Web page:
“Our room isn’t ready, so we’re totally [email protected]!ked.”
Lady Shug and her posse of queens, Deja Williams and Khloe Layla Malone, are due on stage in an hour at the San Juan Center for Independence in Farmington for the Queens Riot: A Celebration of Queer Resistance. It’s been a whirlwind of a day, with last minute trips to Albuquerque and Walmart in order to make sure everything for their show that evening is in order.
The hotel room, though, which should have been ready an hour ago, throws a wrench in things.
To pass the time, the trio brings in containers and bags of supplies they’ll need for their show into a back room, which turns from kitchen into makeshift dressing room.
After some anxious pacing, bored phone scrolling, and setting up merch tables, the crew decides to return to the hotel to see if they can start putting on their faces.
History in the beauty makingBaking. Contouring. Fake eyelashes. Cut crease. Ombré eyebrows. What many associate with beauty YouTube vlogs, Instagram, and the Kardashian/Jenner clan are actually makeup techniques long perfected and passed down from drag queens and drag mothers hustling in clubs.
“In pop culture, the queens, they always set the trends,” said Shug. “We’re always constantly changing the trends.”
It’s taken a long time for drag to be accepted into the mainstream, but its influence has been seeping into our culture for decades. In the ’60s and ’70s, iconic drag queen Divine starred in John Waters’ films and was even the inspiration for Ursula, the sea witch in the classic 1989 Disney movie “The Little Mermaid.” Throughout the ’90s, RuPaul appeared on talk shows, released “The RuPaul Show” in 1996 then “RuPaul’s Drag Race” in 2009, and was the 1994 face of the M.A.C Viva Glam collection. In the early 2010s, videos of beauty bloggers like Jaclyn Hill and Kim Kardashian, who were showcasing makeup techniques long used by drag queens, went viral. In 2012, Kardashian famously posted a before and after video of her contouring.
Still, the beauty industry is slow to recognize those who have paved the way.
“Do I feel the drag community has been given the credit it deserves for highlight, contour[ing], cut creases? No, I don’t,” Osmond Vacious, a.k.a. Vivacious, a New York-based drag queen since the ’90s club kid era, told Elle. “Why do I say that? When was the last time you saw a drag queen in a commercial for L’Oreal, CoverGirl, anyone? We’re not there.”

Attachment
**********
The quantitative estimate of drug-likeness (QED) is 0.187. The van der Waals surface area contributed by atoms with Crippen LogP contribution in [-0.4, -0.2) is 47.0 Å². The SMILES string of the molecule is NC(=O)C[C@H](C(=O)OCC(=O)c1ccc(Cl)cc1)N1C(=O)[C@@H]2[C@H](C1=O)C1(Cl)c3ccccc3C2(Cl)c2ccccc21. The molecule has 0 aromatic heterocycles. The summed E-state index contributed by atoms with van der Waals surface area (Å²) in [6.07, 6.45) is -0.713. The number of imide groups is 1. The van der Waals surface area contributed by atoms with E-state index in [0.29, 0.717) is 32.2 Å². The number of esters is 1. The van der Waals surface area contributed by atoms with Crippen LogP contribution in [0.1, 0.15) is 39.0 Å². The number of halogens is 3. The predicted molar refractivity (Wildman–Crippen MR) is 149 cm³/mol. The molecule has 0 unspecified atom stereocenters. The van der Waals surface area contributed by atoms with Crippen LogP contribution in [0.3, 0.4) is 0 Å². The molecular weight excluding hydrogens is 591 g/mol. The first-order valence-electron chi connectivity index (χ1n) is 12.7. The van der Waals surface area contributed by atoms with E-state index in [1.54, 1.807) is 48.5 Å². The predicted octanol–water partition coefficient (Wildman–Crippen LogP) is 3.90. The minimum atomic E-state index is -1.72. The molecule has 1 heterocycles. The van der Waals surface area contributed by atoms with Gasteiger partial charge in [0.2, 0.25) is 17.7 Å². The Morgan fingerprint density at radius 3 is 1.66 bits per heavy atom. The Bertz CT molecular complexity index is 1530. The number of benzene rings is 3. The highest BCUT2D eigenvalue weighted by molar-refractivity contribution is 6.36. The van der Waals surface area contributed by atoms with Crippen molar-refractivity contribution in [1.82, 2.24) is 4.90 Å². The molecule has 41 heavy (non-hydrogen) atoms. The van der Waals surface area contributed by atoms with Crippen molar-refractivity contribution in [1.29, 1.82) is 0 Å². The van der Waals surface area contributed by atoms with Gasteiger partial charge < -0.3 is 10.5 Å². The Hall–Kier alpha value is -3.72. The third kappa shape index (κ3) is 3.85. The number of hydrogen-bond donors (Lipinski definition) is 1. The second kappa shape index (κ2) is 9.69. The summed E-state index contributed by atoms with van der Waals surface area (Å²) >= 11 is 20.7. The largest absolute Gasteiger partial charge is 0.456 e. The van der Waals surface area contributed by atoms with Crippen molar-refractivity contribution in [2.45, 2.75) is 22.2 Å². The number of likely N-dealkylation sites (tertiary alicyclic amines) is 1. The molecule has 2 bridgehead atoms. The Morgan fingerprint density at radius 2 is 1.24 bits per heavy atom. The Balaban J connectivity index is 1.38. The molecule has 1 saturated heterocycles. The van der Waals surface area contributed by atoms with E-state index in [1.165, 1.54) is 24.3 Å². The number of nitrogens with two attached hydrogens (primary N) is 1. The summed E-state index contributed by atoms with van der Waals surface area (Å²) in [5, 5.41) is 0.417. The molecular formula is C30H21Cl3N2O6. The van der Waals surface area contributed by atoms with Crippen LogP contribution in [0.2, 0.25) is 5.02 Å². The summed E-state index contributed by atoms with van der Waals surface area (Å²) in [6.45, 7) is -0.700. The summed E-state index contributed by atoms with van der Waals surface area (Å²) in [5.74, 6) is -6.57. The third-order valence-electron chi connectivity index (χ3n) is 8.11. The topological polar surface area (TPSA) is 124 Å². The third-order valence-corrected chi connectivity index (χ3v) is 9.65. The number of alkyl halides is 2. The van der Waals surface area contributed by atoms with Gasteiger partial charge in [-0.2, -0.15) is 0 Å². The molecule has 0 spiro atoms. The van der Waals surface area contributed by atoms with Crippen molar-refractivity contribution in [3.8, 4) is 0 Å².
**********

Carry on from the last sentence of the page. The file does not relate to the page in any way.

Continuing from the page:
But there’s a lot more to these performers than just pantyhose and powder.
“As drag queens, we do give an element of magic and fantasy if you sit down and pay attention,” said Scarlett Ultra, a drag queen and host of Durango Pride 2019.
The painstakingly applied makeup and costumes can take hours. Scarlett, the winner of the 2017 Miss Drag Durango, has been thinking about Pride for the last six months.
She’s been buying costumes and rhinestones and listening to her playlist non-stop.
“I have to get into a certain headspace,” she said. “I have three weeks to get ready and start packing my bags. I divide everything into different baggies for different days and numbers.”
On the day of, Scarlett likes to take about six hours to apply paint and get into pantyhose and costume.
“When I first started, it took about three hours. The process has really developed when it comes to detail,” she said. “I feel like I focus more on myself than I did in the past. I take time on highlighter and contour and make sure everything is blended. That takes the longest to perfect. There’s a big advantage to sitting down and taking your time and listening to your music and focus on your paint. I listen to music, sing, and dance. Powder is everywhere. If you could fast forward, it’d be a puff of smoke and I’d be in drag.”
At the end of the transformation, Scarlett is a bombshell with beautifully exaggerated eyes. She’s been performing drag for 10 years, but just as everything else in the beauty and entertainment industries, the process is always changing.
“I feel like I’m always learning. There’s always a different eye, lip, and face shape,” Scarlett said. “My favorite part of drag is it’s always evolving over time.”
Her least favorite part?
“Tucking. There are ups and downs to tucking, but drag is painful. There have been times where it’s been so uncomfortable that after a show I’ve gotten in the car and undressed in the McDonald parking lot. But, if you give your all there’s going to be some pain. But I find rays of sunshine because it’s much more than that.”
Face timeMeanwhile, back at the hotel, the room is finally ready and preparations are in full swing.
Each performer secures a spot in front of a mirror, scrambling to shave, shower, and glue over their eyebrows. The hotel room is a gusto of powder, pantyhose, and a steady flow of cheeky banter that pings across the room like rainbow-fueled missiles.